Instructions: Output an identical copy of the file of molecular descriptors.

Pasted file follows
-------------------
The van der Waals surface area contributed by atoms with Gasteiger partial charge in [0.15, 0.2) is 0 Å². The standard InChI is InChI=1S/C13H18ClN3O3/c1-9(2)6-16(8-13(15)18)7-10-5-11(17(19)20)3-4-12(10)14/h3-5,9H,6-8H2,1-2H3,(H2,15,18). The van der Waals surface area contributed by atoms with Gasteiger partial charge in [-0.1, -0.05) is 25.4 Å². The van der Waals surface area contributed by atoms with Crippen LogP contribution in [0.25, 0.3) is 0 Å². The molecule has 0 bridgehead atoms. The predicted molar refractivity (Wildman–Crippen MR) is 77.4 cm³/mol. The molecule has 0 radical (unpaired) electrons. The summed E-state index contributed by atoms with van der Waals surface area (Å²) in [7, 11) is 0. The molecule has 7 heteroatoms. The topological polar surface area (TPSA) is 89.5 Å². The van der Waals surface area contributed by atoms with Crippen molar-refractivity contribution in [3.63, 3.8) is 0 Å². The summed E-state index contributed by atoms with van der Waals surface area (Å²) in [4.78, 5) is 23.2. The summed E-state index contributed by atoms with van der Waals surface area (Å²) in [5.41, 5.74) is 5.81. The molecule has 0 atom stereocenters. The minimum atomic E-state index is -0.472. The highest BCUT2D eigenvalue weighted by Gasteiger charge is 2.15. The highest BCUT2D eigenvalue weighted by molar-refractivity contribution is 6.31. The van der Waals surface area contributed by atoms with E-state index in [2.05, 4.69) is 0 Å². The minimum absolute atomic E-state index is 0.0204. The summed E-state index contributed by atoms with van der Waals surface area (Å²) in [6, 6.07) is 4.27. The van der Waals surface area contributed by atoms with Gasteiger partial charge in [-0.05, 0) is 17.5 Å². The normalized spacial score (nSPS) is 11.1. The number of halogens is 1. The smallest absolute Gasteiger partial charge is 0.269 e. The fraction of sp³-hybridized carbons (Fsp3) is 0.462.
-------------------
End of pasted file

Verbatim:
The van der Waals surface area contributed by atoms with Gasteiger partial charge in [0.15, 0.2) is 0 Å². The standard InChI is InChI=1S/C13H18ClN3O3/c1-9(2)6-16(8-13(15)18)7-10-5-11(17(19)20)3-4-12(10)14/h3-5,9H,6-8H2,1-2H3,(H2,15,18). The van der Waals surface area contributed by atoms with Gasteiger partial charge in [-0.1, -0.05) is 25.4 Å². The van der Waals surface area contributed by atoms with Crippen LogP contribution in [0.25, 0.3) is 0 Å². The molecule has 0 bridgehead atoms. The predicted molar refractivity (Wildman–Crippen MR) is 77.4 cm³/mol. The molecule has 0 radical (unpaired) electrons. The summed E-state index contributed by atoms with van der Waals surface area (Å²) in [7, 11) is 0. The molecule has 7 heteroatoms. The topological polar surface area (TPSA) is 89.5 Å². The van der Waals surface area contributed by atoms with Crippen molar-refractivity contribution in [3.63, 3.8) is 0 Å². The summed E-state index contributed by atoms with van der Waals surface area (Å²) in [4.78, 5) is 23.2. The summed E-state index contributed by atoms with van der Waals surface area (Å²) in [5.41, 5.74) is 5.81. The molecule has 0 atom stereocenters. The minimum atomic E-state index is -0.472. The highest BCUT2D eigenvalue weighted by Gasteiger charge is 2.15. The highest BCUT2D eigenvalue weighted by molar-refractivity contribution is 6.31. The van der Waals surface area contributed by atoms with E-state index in [2.05, 4.69) is 0 Å². The minimum absolute atomic E-state index is 0.0204. The summed E-state index contributed by atoms with van der Waals surface area (Å²) in [6, 6.07) is 4.27. The van der Waals surface area contributed by atoms with Gasteiger partial charge in [-0.05, 0) is 17.5 Å². The normalized spacial score (nSPS) is 11.1. The number of halogens is 1. The smallest absolute Gasteiger partial charge is 0.269 e. The fraction of sp³-hybridized carbons (Fsp3) is 0.462.